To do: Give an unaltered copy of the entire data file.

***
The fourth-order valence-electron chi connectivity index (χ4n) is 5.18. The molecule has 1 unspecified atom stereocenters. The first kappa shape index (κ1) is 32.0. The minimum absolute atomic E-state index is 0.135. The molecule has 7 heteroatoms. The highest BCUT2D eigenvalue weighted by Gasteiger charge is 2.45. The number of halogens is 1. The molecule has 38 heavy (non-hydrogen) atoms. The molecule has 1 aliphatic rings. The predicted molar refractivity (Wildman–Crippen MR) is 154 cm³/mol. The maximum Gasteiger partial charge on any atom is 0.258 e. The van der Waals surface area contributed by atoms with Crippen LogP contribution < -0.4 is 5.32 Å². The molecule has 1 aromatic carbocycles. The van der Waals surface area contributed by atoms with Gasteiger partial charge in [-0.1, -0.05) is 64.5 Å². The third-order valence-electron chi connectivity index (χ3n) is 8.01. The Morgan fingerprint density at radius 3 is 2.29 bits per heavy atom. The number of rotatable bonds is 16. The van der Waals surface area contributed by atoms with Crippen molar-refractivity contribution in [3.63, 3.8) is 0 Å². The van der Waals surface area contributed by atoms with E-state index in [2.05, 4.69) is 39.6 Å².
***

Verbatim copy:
The fourth-order valence-electron chi connectivity index (χ4n) is 5.18. The molecule has 1 unspecified atom stereocenters. The first kappa shape index (κ1) is 32.0. The minimum absolute atomic E-state index is 0.135. The molecule has 7 heteroatoms. The highest BCUT2D eigenvalue weighted by Gasteiger charge is 2.45. The number of halogens is 1. The molecule has 38 heavy (non-hydrogen) atoms. The molecule has 1 aliphatic rings. The predicted molar refractivity (Wildman–Crippen MR) is 154 cm³/mol. The maximum Gasteiger partial charge on any atom is 0.258 e. The van der Waals surface area contributed by atoms with Crippen LogP contribution < -0.4 is 5.32 Å². The molecule has 1 aromatic carbocycles. The van der Waals surface area contributed by atoms with Gasteiger partial charge in [-0.1, -0.05) is 64.5 Å². The third-order valence-electron chi connectivity index (χ3n) is 8.01. The Morgan fingerprint density at radius 3 is 2.29 bits per heavy atom. The number of rotatable bonds is 16. The van der Waals surface area contributed by atoms with Crippen molar-refractivity contribution in [3.63, 3.8) is 0 Å². The van der Waals surface area contributed by atoms with E-state index in [2.05, 4.69) is 39.6 Å².